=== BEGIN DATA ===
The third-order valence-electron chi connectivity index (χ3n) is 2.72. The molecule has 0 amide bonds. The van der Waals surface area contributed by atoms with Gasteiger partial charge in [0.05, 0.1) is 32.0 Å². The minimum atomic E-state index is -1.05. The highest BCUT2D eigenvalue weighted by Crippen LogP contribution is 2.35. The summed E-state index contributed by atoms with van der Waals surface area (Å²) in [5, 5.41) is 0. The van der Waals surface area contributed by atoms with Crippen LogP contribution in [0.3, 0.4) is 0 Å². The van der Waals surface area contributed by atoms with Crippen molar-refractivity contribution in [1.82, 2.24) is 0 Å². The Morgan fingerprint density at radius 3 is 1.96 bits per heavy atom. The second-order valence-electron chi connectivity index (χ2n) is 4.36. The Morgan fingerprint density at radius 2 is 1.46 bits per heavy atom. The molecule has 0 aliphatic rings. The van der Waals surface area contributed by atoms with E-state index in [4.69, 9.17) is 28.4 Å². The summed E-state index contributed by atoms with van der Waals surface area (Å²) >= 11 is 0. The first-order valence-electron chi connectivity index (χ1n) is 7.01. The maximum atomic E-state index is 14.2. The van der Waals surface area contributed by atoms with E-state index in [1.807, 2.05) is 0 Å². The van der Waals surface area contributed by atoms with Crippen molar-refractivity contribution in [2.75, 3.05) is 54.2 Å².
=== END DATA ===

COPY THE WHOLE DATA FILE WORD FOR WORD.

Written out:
The third-order valence-electron chi connectivity index (χ3n) is 2.72. The molecule has 0 amide bonds. The van der Waals surface area contributed by atoms with Gasteiger partial charge in [0.05, 0.1) is 32.0 Å². The minimum atomic E-state index is -1.05. The highest BCUT2D eigenvalue weighted by Crippen LogP contribution is 2.35. The summed E-state index contributed by atoms with van der Waals surface area (Å²) in [5, 5.41) is 0. The van der Waals surface area contributed by atoms with Crippen LogP contribution in [0.3, 0.4) is 0 Å². The van der Waals surface area contributed by atoms with Crippen molar-refractivity contribution in [1.82, 2.24) is 0 Å². The Morgan fingerprint density at radius 3 is 1.96 bits per heavy atom. The second-order valence-electron chi connectivity index (χ2n) is 4.36. The Morgan fingerprint density at radius 2 is 1.46 bits per heavy atom. The molecule has 0 aliphatic rings. The van der Waals surface area contributed by atoms with E-state index in [4.69, 9.17) is 28.4 Å². The summed E-state index contributed by atoms with van der Waals surface area (Å²) >= 11 is 0. The first-order valence-electron chi connectivity index (χ1n) is 7.01. The maximum atomic E-state index is 14.2. The van der Waals surface area contributed by atoms with E-state index in [1.807, 2.05) is 0 Å². The van der Waals surface area contributed by atoms with Crippen molar-refractivity contribution in [2.75, 3.05) is 54.2 Å².